The overall incidence of incisional hernias was 2% (14/690). This study revealed that the cumulative incidences of incisional hernia were 1% at 12 months and 3% after 36 months. Eighty-six percent of all incisional hernias developed within 3 years after a colectomy. The overall rate of parastomal hernias in patients with a stoma was 6.7% (7/105). The incidence of parastomal hernias was significantly higher in the colostomy group than in the ileostomy group (11.9% vs. 0%; P = 0.007). Obesity, abdominal aortic aneurysm, American Society of Anesthesiologists score, serum albumin level, emergency surgery and postoperative ileus did not influence the incidence of incisional or parastomal hernias. However, the multivariate analysis revealed that female gender and wound infection were significant risk factors for the development of incisional hernias female: P = 0.009, wound infection: P = 0.041). There were no significant factors related to the development of parastomal hernias.
Our results indicate that most incisional hernias develop within 3 years after a colectomy. Female gender and wound infection were risk factors for the development of an incisional hernia after colorectal surgery. In contrast, no significant factors were found to be associated with the development of a parastomal hernia.
Ventral hernia; Surgical stomas; Ileostomies; Colostomies
A 68-year-old immunosuppressed woman was admitted with poor-functioning colostomy, which she had following a Hartmann’s procedure for diverticular disease in sigmoid colon 8 years previously. She was on cyclosporin and warfarin for transplanted kidney and atrial fibrillation, respectively. On admission, an erythematous and tender swelling was found around the stoma, which was diagnosed as an irreducible, parastomal hernia clinically. The swelling was investigated further with CT, which revealed an organised mesocolic abscess of diverticular origin. The abscess was drained percutaneously under radiological guidance. She recovered well subsequently. This case is a unique presentation of diverticular abscess and management was a challenge considering the patient’s co-morbidities and the location of the abscess.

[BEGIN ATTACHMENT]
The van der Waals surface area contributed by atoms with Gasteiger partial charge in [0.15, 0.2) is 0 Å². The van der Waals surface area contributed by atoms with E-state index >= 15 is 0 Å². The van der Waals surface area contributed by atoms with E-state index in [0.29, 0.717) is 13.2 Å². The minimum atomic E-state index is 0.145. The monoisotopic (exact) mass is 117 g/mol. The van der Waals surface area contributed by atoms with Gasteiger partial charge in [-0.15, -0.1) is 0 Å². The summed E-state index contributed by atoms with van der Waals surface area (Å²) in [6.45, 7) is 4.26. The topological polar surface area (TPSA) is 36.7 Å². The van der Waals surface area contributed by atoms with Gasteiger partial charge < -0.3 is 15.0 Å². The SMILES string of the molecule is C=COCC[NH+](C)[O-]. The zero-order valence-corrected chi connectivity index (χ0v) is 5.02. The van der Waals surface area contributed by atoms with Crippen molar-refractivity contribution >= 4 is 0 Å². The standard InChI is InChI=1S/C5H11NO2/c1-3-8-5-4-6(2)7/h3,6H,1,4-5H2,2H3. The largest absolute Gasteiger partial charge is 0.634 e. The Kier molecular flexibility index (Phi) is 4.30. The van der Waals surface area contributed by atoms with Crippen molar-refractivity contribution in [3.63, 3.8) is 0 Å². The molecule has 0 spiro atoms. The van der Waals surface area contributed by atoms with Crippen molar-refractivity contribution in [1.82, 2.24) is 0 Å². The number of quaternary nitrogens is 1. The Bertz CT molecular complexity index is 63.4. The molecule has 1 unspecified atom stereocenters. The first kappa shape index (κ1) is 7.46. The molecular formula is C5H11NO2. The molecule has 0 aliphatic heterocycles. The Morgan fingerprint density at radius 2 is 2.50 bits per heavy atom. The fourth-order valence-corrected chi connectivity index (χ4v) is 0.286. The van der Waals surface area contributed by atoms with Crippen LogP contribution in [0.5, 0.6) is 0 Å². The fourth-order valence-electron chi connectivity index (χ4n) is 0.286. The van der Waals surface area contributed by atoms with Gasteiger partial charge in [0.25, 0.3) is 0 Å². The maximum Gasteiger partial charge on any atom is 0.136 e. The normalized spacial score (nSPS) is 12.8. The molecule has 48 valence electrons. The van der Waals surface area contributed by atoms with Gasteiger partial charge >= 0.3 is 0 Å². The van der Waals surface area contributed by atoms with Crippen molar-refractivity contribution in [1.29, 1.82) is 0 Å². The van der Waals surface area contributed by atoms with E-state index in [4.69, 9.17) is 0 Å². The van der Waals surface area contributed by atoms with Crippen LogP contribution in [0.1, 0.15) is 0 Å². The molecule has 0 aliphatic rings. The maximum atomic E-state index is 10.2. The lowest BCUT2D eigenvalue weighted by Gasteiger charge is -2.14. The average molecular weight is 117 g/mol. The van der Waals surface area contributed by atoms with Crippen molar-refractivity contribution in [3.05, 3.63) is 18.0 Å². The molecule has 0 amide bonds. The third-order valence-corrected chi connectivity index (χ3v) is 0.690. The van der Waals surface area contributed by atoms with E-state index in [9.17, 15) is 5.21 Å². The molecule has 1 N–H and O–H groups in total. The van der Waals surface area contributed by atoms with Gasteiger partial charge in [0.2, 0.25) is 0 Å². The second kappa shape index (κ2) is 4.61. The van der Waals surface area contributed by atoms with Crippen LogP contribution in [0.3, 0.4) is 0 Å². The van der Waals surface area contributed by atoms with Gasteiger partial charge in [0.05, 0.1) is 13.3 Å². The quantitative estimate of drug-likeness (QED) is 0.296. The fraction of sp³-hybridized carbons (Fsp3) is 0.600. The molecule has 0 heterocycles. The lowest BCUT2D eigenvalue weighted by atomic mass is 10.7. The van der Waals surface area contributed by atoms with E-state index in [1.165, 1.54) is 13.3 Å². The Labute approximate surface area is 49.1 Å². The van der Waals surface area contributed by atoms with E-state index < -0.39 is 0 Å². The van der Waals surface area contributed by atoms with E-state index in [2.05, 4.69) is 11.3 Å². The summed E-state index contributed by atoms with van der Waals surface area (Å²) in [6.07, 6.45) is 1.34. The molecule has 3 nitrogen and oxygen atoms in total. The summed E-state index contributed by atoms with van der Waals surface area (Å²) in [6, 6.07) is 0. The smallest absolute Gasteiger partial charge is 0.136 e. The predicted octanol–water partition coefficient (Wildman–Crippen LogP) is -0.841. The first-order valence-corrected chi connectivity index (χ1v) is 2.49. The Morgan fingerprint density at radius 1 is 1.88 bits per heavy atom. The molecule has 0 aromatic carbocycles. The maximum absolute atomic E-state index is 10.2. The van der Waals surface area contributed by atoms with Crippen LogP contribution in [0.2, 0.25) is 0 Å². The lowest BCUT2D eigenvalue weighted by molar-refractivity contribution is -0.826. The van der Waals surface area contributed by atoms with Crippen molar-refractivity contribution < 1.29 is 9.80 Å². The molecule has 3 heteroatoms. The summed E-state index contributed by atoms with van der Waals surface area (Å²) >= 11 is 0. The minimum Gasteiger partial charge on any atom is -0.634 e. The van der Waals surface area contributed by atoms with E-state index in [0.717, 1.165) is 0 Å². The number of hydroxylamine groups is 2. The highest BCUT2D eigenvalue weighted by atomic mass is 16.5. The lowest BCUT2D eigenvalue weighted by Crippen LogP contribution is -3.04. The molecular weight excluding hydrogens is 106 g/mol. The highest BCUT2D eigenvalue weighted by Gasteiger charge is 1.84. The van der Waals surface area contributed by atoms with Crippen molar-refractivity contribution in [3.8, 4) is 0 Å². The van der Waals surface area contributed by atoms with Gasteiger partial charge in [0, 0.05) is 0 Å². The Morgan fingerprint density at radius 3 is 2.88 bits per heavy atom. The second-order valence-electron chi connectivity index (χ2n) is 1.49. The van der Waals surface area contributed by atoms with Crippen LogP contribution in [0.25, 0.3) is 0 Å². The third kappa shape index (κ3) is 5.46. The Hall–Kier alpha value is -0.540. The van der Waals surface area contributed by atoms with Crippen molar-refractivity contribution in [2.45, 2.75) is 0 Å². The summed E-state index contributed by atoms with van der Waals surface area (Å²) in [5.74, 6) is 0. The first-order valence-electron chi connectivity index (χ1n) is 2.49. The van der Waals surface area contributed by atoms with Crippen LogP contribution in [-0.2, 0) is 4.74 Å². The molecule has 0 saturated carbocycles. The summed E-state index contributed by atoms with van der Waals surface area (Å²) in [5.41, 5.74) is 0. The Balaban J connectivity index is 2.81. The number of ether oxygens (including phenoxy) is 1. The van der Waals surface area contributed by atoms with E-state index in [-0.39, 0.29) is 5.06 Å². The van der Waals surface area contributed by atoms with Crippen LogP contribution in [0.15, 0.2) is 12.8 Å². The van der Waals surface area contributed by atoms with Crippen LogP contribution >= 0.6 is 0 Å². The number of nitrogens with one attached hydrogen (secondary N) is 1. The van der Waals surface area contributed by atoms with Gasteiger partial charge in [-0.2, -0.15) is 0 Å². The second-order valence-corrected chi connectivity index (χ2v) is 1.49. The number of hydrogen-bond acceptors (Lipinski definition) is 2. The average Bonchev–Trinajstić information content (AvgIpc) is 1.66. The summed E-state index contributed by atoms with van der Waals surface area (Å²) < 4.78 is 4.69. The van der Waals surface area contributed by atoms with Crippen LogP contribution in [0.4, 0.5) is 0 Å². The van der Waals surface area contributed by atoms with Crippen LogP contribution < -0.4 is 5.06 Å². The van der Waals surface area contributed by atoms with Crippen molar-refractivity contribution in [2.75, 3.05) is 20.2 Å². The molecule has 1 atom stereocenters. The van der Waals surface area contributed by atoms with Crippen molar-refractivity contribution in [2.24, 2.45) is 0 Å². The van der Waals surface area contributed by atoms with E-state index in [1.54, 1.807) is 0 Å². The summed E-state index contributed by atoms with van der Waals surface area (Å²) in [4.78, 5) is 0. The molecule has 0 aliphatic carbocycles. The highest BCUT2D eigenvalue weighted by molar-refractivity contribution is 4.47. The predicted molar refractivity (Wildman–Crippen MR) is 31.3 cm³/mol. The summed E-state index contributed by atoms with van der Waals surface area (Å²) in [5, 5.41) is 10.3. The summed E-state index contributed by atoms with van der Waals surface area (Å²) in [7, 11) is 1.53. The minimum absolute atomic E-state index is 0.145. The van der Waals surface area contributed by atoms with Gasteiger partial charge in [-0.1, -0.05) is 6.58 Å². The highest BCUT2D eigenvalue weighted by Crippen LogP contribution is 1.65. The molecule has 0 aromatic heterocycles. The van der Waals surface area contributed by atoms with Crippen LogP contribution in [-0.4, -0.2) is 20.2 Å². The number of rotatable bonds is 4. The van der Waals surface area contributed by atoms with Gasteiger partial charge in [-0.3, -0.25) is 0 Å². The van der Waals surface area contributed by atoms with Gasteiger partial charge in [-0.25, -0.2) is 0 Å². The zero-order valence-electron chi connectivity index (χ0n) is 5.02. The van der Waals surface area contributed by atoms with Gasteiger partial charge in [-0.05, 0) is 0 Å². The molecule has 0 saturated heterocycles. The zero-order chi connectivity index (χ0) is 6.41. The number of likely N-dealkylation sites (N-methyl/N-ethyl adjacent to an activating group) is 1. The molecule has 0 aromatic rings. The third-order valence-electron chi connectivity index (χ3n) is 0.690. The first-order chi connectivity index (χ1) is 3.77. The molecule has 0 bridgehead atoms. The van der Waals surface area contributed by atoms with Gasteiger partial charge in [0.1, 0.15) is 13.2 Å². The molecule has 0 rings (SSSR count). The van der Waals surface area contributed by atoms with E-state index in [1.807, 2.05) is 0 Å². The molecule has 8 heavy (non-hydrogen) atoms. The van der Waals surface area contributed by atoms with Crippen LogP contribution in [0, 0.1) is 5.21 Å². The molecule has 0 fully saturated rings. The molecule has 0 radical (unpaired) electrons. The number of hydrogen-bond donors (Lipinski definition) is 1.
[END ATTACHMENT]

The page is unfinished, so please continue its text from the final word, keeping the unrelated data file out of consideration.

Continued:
INTRODUCTION: Parastomal hernia is a common complication of stoma construction. Although the majority of patients are asymptomatic, about 10% require surgical correction. AIMS: We describe a new surgical approach for the repair of parastomal hernias, which avoids both the need for laparotomy and stoma mobilization. PATIENTS AND METHODS: Nine patients (4 female) with parastomal hernia underwent surgical repair. Median age was 55 years (range 38-73 years). There were 8 para-ileostomy herniae and one paracolostomy hernia. A lateral incision was made approximately 10 cm from the stoma, and carried down to the rectus sheath. The dissection was carried medially towards the stoma, and around the defect in the abdominal musculature. The hernia sac was excised when possible and the fascial defect closed with non-absorbable, monofilament suture. A polyprolene mesh was placed round the stoma by making a slit in the mesh. The skin was closed with subcuticular monofilament absorbable suture. RESULTS: All patients returned to normal diet on the first postoperative day, and were discharged from hospital within 72 h. There were no wound infections, and no recurrences after a median follow up of 6 months (range 3-12 months). DISCUSSION: The technique we describe is simple and avoids the need of laparotomy. The mucocutaneous junction of the stoma is not disturbed, reducing the risk of contamination of the mesh, stenosis or retraction of the stoma. Grooving of the stoma and difficulty in fitting appliances is avoided because the wound is not placed near the mucocutaneous junction. This approach may be superior to other mesh repairs for parastomal hernia.
We herein report a laparoscopically performed re-do operation on a patient who had previously undergone a laparoscopic parastomal hernia repair.